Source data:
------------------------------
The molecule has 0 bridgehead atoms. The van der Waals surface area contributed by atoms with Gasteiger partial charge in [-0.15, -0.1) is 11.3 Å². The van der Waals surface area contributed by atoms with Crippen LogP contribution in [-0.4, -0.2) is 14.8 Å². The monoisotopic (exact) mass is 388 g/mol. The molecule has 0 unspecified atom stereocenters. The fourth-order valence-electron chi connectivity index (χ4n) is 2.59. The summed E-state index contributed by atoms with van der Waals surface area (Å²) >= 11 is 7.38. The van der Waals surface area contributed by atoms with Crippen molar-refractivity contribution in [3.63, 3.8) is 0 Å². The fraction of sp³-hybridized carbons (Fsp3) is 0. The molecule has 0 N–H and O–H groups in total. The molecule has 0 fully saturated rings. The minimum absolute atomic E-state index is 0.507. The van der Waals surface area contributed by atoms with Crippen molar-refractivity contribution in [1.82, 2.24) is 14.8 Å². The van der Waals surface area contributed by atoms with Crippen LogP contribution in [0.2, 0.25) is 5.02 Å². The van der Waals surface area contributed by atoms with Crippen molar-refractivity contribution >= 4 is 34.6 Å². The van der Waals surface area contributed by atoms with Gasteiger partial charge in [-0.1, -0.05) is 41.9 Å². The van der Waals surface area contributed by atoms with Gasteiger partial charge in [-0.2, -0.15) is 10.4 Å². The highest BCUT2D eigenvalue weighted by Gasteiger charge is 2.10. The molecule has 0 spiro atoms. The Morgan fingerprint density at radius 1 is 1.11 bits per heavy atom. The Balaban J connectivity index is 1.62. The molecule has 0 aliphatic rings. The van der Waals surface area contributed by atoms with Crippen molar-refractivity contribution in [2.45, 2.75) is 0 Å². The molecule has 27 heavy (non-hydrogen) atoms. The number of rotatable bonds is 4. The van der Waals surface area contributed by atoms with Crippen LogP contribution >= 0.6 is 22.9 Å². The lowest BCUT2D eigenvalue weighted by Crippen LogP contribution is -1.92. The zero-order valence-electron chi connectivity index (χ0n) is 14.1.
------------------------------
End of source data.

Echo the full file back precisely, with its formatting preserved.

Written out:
The molecule has 0 bridgehead atoms. The van der Waals surface area contributed by atoms with Gasteiger partial charge in [-0.15, -0.1) is 11.3 Å². The van der Waals surface area contributed by atoms with Crippen LogP contribution in [-0.4, -0.2) is 14.8 Å². The monoisotopic (exact) mass is 388 g/mol. The molecule has 0 unspecified atom stereocenters. The fourth-order valence-electron chi connectivity index (χ4n) is 2.59. The summed E-state index contributed by atoms with van der Waals surface area (Å²) >= 11 is 7.38. The van der Waals surface area contributed by atoms with Crippen molar-refractivity contribution in [3.63, 3.8) is 0 Å². The fraction of sp³-hybridized carbons (Fsp3) is 0. The molecule has 0 N–H and O–H groups in total. The molecule has 0 fully saturated rings. The minimum absolute atomic E-state index is 0.507. The van der Waals surface area contributed by atoms with Crippen molar-refractivity contribution in [1.82, 2.24) is 14.8 Å². The van der Waals surface area contributed by atoms with Crippen LogP contribution in [0.2, 0.25) is 5.02 Å². The van der Waals surface area contributed by atoms with Crippen molar-refractivity contribution >= 4 is 34.6 Å². The van der Waals surface area contributed by atoms with Gasteiger partial charge in [-0.1, -0.05) is 41.9 Å². The van der Waals surface area contributed by atoms with Gasteiger partial charge in [-0.2, -0.15) is 10.4 Å². The highest BCUT2D eigenvalue weighted by Gasteiger charge is 2.10. The molecule has 0 spiro atoms. The Morgan fingerprint density at radius 1 is 1.11 bits per heavy atom. The Balaban J connectivity index is 1.62. The molecule has 0 aliphatic rings. The van der Waals surface area contributed by atoms with Crippen molar-refractivity contribution in [2.45, 2.75) is 0 Å². The molecule has 27 heavy (non-hydrogen) atoms. The number of rotatable bonds is 4. The van der Waals surface area contributed by atoms with Crippen LogP contribution >= 0.6 is 22.9 Å². The lowest BCUT2D eigenvalue weighted by Crippen LogP contribution is -1.92. The zero-order valence-electron chi connectivity index (χ0n) is 14.1.